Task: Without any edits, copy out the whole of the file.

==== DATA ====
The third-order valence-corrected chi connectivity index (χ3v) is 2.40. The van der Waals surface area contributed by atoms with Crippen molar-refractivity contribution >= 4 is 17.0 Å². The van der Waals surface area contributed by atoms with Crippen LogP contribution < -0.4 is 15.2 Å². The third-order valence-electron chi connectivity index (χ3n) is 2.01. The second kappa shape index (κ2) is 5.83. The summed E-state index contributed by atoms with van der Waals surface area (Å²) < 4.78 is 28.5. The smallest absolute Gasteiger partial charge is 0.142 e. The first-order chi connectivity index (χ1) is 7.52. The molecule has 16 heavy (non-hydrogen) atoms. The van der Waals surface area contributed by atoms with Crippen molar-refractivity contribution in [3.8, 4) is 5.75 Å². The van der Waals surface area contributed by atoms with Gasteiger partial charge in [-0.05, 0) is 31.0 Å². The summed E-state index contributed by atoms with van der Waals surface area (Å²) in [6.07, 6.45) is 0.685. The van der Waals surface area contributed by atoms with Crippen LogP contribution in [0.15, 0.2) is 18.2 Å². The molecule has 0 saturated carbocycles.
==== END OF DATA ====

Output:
The third-order valence-corrected chi connectivity index (χ3v) is 2.40. The van der Waals surface area contributed by atoms with Crippen molar-refractivity contribution >= 4 is 17.0 Å². The van der Waals surface area contributed by atoms with Crippen LogP contribution < -0.4 is 15.2 Å². The third-order valence-electron chi connectivity index (χ3n) is 2.01. The second kappa shape index (κ2) is 5.83. The summed E-state index contributed by atoms with van der Waals surface area (Å²) < 4.78 is 28.5. The smallest absolute Gasteiger partial charge is 0.142 e. The first-order chi connectivity index (χ1) is 7.52. The molecule has 16 heavy (non-hydrogen) atoms. The van der Waals surface area contributed by atoms with Crippen molar-refractivity contribution in [3.8, 4) is 5.75 Å². The van der Waals surface area contributed by atoms with Gasteiger partial charge in [-0.05, 0) is 31.0 Å². The summed E-state index contributed by atoms with van der Waals surface area (Å²) in [6.07, 6.45) is 0.685. The van der Waals surface area contributed by atoms with Crippen LogP contribution in [0.15, 0.2) is 18.2 Å². The molecule has 0 saturated carbocycles.